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Please help me make good coffee at home


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I'm sure I'm just accustomed to weak coffee, but what has been consistent about all of my experimentation is that I require far more cream and sugar -- just to make it drinkable -- than I typically do for a cup of coffee of equal volume.

Perhaps that's because I'm now measuring more precisely. In the past, I would buy a bag of ground coffee -- invariably Dunkin' Donuts -- and measure out a scoop for every cup of water, plus one for good measure, as my parents used to do. Who knows what size scoop? Over the years, it may have been the one accompanying the coffee machine, or the coffee can, or just a measuring spoon. I never weighed coffee before two weeks ago. From what I can gather, my 50 grams of coffee-to-1 liter of water ratio -- by most standards, a weak to average strength cup -- is somewhat stronger than the the higher end of Technivorm's suggestion of 5 to 6 scoops (theirs) per 1.25 liters of water. That's about 40 to 48 grams of coffee per liter.

This is a great demonstration of why it's important to note the difference between "strong" and "bitter." The "strength" of your cup of coffee, i.e., how "watery" it is, is very different from how bitter it is. As I noted above, if your coffee is too bitter, the first variable you should address is grind coarseness. If your coffee is consistently too bitter, a coarser grind will lead to a less overextracted brew, and will remove some bitterness. This is, of course, dependent on other variables, but I believe using the grind as a control, as it seems you have done, is a mistake. The issue with an automatic brewer like a Technivorm is that it doesn't (to my knowledge) allow tinkering with the brew time. As a result, a coarser grind, while removing some bitterness, will also be less fully extracted due to your inability to extend the brew time to compensate for less exposed surface area with the coarser grind.

Also, it might just be that the coffee is roasted darker than you prefer. I roast my own coffee, and I generally try to avoid "roast taste" as much as is reasonably possible. Maybe you just need a coffee that's roasted very lightly, in which case I'd recommend a roaster like Ritual in San Francisco, which is well known for very light roasts.

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If you don't mind me saying, I think that some of the steps you're taking are just clouding the issue for you. One doesn't need to go very far for great coffee - especially in Zionsville. Not too far away is a place called Souderton and a roaster called One Village Coffee Roasters. Go there. Talk to them. Ask them for ideas, brewing techniques and suggestions on coffees to try.

Honestly, buying grocery store coffee is generally asking to be disappointed. Get fresh coffee from people who care. Already you've got the temperature issue solved with the Technivorm. How about coffee quantity? Do you have a scale? Scales make consistent brewing much easier to achieve. I recommend 2 grams of ground coffee per finished ounce. Meaning: if you are brewing a 12 ounce cup you use 24 grams of coffee.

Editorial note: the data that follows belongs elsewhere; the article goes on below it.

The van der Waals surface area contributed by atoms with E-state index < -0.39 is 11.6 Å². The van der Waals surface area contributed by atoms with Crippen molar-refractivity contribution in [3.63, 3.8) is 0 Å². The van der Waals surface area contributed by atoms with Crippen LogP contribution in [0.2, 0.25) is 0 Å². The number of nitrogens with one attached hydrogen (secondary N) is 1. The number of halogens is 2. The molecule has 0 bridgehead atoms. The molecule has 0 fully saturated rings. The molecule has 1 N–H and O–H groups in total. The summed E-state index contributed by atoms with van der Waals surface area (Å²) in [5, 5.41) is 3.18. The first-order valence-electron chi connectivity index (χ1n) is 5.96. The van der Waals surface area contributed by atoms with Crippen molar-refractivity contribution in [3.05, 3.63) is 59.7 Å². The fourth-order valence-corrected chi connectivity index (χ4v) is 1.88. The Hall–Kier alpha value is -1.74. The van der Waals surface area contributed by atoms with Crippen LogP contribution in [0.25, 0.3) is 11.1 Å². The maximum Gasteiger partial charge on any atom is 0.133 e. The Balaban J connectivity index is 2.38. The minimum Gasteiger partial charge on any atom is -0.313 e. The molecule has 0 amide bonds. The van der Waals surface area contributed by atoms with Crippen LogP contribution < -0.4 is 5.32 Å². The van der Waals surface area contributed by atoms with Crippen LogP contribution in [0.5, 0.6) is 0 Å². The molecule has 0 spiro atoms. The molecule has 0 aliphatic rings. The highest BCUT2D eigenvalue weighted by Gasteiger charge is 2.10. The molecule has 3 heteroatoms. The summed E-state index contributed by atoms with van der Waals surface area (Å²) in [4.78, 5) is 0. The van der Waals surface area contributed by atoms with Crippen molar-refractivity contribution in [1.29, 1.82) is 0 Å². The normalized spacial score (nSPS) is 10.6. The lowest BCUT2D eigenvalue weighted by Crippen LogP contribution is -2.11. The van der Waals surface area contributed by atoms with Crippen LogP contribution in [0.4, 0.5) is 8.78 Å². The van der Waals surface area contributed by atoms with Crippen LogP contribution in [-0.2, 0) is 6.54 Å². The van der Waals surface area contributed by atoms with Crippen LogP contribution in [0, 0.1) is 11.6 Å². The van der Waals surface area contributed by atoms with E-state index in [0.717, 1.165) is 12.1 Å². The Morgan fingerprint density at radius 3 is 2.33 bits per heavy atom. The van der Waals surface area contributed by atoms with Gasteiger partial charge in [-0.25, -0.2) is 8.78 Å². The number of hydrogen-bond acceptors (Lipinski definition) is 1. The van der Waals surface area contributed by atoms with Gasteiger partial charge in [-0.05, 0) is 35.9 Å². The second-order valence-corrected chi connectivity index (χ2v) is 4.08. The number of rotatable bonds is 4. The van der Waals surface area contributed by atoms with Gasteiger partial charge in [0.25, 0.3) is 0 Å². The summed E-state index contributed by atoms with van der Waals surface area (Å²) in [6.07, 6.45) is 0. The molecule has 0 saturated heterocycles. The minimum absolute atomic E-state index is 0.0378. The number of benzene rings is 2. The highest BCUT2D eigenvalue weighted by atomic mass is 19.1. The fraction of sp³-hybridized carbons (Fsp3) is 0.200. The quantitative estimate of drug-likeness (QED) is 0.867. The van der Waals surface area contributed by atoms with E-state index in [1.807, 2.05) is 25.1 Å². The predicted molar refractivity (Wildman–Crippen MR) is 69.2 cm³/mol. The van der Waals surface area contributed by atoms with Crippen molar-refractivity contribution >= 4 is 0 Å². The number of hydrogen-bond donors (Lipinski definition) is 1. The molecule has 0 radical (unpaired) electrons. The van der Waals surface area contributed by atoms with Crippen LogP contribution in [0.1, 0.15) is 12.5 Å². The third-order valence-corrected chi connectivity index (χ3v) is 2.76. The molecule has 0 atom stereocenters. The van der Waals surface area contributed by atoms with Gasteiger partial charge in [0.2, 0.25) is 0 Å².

As someone else said, grind size is also incredibly important. If you go to One Village for a visit, maybe they can help you with a visual reference? When guests ask me about grind size, I try to give them a sample of the grind we use to help them match at home. Ideally, with 200F water, 2g ratio coffee, you want to have a total brew time of four minutes. Try to achieve those parameters and I think you'll find a nice cup of coffee waiting for you. The next problem will be finding the actual beans you will rave about.

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If you don't mind me saying, I think that some of the steps you're taking are just clouding the issue for you. One doesn't need to go very far for great coffee - especially in Zionsville. Not too far away is a place called Souderton and a roaster called One Village Coffee Roasters. Go there. Talk to them. Ask them for ideas, brewing techniques and suggestions on coffees to try.

Honestly, buying grocery store coffee is generally asking to be disappointed. Get fresh coffee from people who care. Already you've got the temperature issue solved with the Technivorm. How about coffee quantity? Do you have a scale? Scales make consistent brewing much easier to achieve. I recommend 2 grams of ground coffee per finished ounce. Meaning: if you are brewing a 12 ounce cup you use 24 grams of coffee.

As someone else said, grind size is also incredibly important. If you go to One Village for a visit, maybe they can help you with a visual reference? When guests ask me about grind size, I try to give them a sample of the grind we use to help them match at home. Ideally, with 200F water, 2g ratio coffee, you want to have a total brew time of four minutes. Try to achieve those parameters and I think you'll find a nice cup of coffee waiting for you. The next problem will be finding the actual beans you will rave about.